Succeeding at value-based care isn’t just about the numbers. Success depends as much, if not more, on the trust between providers and payers. Both sides share the same goal: providing more value—better clinical outcomes for less cost—to patients and members. Yet, unless both sides trust each other, collaborating to achieve that common goal can be difficult.
Features related to service delivery quality, patient source and patient involvement appear to contribute more to the patient’s payment decision than features related to physician reputation.
As healthcare consumerism grows and patients pay more of their medical bills out of pocket, trust will become a big competitive differentiator in the market as patients select their providers, exerting even more margin pressure on hospitals, health systems and medical practices across the country.
Xtelligent Healthcare Media recently released a survey of clinicians, conducted in January and February 2020.The survey includes 196 clinicians consisting of medical specialists, primary-care physicians, advanced practice providers and nurses. 55 percent of the clinicians worked at hospitals or health systems, and 29 percent worked at independent clinics or private medical practices.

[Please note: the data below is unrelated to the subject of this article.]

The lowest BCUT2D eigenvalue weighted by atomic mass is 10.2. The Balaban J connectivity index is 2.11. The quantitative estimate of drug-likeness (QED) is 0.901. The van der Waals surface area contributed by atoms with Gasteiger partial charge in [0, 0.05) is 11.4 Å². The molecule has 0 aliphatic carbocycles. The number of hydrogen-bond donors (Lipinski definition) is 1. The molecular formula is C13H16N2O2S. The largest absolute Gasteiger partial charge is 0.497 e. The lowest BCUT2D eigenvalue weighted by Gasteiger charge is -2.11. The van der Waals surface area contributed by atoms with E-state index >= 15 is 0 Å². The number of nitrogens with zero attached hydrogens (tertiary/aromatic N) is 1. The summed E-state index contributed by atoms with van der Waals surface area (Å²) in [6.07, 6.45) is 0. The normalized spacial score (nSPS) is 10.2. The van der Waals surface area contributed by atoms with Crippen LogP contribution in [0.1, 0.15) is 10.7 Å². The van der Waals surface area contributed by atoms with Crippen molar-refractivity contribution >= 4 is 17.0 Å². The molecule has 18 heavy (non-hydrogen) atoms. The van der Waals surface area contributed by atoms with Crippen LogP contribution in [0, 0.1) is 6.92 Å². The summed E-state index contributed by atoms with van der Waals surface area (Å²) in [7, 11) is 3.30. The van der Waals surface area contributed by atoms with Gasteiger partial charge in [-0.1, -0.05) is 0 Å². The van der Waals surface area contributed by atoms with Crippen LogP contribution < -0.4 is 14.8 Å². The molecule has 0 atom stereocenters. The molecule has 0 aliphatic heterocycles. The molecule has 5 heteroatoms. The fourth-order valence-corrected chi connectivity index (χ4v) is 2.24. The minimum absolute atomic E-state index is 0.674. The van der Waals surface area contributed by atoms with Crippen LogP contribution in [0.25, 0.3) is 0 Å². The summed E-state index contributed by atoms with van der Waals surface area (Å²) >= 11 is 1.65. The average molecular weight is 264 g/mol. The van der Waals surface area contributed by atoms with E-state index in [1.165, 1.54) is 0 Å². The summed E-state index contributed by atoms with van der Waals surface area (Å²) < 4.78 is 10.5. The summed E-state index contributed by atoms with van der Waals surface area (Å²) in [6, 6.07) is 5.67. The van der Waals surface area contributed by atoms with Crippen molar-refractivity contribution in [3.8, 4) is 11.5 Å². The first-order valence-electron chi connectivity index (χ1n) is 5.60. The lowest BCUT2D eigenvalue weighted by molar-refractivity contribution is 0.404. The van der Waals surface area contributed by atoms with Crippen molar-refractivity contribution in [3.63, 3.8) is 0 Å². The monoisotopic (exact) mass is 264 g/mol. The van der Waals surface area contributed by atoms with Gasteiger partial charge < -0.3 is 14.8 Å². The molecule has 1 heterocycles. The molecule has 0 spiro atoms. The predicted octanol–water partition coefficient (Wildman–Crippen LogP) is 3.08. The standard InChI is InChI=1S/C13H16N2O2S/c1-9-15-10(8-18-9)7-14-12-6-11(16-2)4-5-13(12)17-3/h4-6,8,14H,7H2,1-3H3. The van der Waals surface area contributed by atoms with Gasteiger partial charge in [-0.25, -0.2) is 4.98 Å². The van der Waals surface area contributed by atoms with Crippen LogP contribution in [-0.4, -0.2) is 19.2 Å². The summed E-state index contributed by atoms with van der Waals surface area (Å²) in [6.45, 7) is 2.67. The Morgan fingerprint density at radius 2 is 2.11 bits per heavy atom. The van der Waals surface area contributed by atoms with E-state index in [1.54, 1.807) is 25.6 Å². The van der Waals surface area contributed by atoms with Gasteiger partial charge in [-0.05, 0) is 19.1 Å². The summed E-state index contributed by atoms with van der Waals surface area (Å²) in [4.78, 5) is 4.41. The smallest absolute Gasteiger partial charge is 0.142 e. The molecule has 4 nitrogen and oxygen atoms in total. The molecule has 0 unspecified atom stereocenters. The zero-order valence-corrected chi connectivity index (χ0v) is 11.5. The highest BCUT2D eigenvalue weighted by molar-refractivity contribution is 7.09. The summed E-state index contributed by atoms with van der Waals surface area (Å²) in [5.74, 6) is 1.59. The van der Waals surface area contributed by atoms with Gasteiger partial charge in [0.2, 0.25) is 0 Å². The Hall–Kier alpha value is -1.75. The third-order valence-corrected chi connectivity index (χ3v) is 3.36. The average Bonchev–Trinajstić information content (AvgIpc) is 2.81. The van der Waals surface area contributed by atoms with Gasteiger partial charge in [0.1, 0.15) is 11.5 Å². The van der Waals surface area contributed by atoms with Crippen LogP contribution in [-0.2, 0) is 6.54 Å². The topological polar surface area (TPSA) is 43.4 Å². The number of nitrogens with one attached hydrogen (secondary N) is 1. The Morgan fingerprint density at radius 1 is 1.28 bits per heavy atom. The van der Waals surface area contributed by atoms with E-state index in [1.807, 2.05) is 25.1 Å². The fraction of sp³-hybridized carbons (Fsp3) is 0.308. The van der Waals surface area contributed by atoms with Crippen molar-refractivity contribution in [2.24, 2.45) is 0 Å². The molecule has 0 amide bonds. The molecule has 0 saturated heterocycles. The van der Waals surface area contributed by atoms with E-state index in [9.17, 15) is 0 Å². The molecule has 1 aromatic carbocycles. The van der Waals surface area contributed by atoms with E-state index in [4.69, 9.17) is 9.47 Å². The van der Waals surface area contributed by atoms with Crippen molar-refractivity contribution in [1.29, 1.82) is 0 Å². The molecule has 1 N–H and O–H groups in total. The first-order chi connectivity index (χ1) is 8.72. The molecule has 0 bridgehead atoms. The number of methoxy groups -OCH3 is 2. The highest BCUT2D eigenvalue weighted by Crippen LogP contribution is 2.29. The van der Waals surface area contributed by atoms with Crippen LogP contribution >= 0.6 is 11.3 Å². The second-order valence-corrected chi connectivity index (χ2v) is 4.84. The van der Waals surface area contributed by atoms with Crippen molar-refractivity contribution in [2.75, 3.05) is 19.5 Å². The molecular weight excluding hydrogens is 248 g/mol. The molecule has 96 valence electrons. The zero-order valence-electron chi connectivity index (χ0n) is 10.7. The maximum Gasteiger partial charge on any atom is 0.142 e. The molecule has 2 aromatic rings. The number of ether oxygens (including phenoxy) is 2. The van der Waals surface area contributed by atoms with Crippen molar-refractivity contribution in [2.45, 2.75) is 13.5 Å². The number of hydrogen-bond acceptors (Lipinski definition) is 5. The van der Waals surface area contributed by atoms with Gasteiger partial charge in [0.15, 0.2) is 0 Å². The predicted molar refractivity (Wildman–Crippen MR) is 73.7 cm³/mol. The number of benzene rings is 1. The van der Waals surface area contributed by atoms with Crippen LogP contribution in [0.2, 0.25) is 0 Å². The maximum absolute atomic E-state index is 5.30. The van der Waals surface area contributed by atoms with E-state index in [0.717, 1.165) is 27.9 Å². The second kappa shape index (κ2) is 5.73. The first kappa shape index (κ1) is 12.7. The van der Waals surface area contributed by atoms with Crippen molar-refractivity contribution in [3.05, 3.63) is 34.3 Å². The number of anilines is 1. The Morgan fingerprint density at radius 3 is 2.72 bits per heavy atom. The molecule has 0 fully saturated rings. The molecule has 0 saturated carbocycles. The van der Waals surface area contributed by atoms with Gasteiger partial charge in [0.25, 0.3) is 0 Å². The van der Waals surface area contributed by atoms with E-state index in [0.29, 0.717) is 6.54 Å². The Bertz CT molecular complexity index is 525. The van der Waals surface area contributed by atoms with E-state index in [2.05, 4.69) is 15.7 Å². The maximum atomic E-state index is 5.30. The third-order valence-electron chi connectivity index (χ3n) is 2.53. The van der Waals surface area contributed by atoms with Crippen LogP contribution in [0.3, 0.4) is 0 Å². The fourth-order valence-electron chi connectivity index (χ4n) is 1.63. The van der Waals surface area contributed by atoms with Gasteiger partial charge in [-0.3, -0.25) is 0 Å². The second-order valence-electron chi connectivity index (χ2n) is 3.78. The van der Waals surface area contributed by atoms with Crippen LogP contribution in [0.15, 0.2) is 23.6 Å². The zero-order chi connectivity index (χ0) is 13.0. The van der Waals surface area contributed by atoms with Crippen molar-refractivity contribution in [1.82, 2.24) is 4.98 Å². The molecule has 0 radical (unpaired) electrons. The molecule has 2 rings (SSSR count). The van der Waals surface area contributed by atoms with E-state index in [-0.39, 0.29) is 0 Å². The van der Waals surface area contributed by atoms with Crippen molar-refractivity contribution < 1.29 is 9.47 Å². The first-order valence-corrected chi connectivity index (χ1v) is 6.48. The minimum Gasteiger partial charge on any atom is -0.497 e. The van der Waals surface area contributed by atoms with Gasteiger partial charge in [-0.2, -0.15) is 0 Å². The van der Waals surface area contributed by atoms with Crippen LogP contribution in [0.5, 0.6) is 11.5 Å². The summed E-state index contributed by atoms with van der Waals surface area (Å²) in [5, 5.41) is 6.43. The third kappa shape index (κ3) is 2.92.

63% of clinicianshave little or no trust in private payers like commercial health plans
Despite the fact that 84 percent of the respondents said they participate in a value-based care or reimbursement model with one or more payers, a majority said they didn’t trust their partners:
- 63 percent said they have little or no trust in private payers like commercial health plans
- 58 percent said they have little or no trust in public payers like Medicare or Medicaid
So what’s behind this lack of trust in private and public payer partners?
The survey points to a serious lack of collaboration caused by a number of hurdles.